Longshoremen union members in Juneau will continue protests at certain cruise lines that do not hire union workers to tie up cruise ships in Southeast ports, but the cruise lines say they are doing nothing wrong by hiring non-union labor.
International Longshore Warehouse Union members protested Monday in front of a Celebrity Cruise ship, one of several cruse lines union members say avoid hiring union workers.
John Binkley, president of the Alaska Cruise Association, said nothing has changed since the union protested in 2011 (goo.gl/JGstU).
Cruise lines, Binkley said are “not required to use union labor.”
Cruise lines are following the rules, Binkley said.
“We are talking about the smaller ships that liter the passengers from ship to shore,” Binkley said. “I thought it was pretty well resolved.”.
Cruise lines do work with the longshoremen’s union, Binkley said. “It is an agreement that has worked many years and is seems to have worked fine.”
Union members have a different view of the overall situation.
“We haven’t gained an inch,” Southeast Stevedoring’s Lester Cole said. “They have gone to hiring American labor now but they are still staying away from the longshore union, saying they don’t need to hire us.”
Cruise lines must hire legal U.S. workers. Here Alaska Cruise Association and Alaska Customs agree with union members.
But there is no rule that requires a cruise line to hire union, the organizations have said.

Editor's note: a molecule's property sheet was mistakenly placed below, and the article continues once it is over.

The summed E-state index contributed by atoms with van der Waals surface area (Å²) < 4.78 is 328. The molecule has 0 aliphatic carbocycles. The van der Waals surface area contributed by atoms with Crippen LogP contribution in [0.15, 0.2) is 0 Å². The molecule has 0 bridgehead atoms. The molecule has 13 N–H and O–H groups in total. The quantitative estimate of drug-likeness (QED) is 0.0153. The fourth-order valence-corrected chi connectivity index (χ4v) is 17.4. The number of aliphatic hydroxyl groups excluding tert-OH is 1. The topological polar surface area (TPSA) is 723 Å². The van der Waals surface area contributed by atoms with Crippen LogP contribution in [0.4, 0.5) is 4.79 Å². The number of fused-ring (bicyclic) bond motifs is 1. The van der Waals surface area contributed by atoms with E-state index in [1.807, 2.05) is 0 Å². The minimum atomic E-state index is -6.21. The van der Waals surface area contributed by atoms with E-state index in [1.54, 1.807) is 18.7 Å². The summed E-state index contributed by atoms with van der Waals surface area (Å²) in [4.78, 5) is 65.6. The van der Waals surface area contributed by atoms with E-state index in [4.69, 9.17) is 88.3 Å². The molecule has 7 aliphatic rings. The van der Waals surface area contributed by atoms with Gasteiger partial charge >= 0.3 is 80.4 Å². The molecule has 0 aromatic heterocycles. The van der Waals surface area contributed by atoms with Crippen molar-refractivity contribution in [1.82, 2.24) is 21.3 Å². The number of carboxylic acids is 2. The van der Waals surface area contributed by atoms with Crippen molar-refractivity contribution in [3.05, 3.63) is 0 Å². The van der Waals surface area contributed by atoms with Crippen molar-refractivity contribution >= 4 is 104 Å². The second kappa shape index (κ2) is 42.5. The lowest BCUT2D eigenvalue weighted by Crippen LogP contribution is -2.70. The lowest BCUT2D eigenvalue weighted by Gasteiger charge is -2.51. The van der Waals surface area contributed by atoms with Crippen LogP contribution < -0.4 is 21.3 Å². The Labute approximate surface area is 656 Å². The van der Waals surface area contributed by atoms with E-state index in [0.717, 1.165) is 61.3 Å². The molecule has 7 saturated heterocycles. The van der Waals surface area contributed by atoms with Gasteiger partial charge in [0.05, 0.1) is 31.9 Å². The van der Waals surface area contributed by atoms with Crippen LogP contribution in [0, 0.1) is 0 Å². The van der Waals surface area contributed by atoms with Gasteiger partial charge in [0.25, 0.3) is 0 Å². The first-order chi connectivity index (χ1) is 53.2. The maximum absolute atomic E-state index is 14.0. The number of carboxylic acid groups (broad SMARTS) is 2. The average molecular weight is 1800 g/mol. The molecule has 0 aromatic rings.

“But now we are still having difficulty getting Customs and Border Patrol to enforce the letter of the law that says foreign flagged vessels are required to contact a contract stevedoring company to hire local U.S. longshoremen,” said Dennis Young, ILWU’s Alaska Longshore Division Unit 16 president and Southeast Area committee member.
Assistant Port Director Jeffery Lisious said U.S. Customs does what it is tasked to do in accordance with the Immigration and Naturalization Act. He said customs monitors people doing work on U.S. soil. People doing work on a dock must be approved to work, Lisious said. However, Lisious admits “it’s a tricky subject.”
Customs has about 130 to 140 employees in Alaska. “60 percent are out meeting aircraft and arriving ships,” Lisious said. “We are insuring all folks are U.S. citizens or authorized to work in the U.S.”
Lisious said customs and border protection does not make the decision whether tying up the shuttle boats is longshore work.
“We still claim that even the tying up of tenders (cruise line passenger transports) is longshore work,” ILWU’s Dennis Young said.
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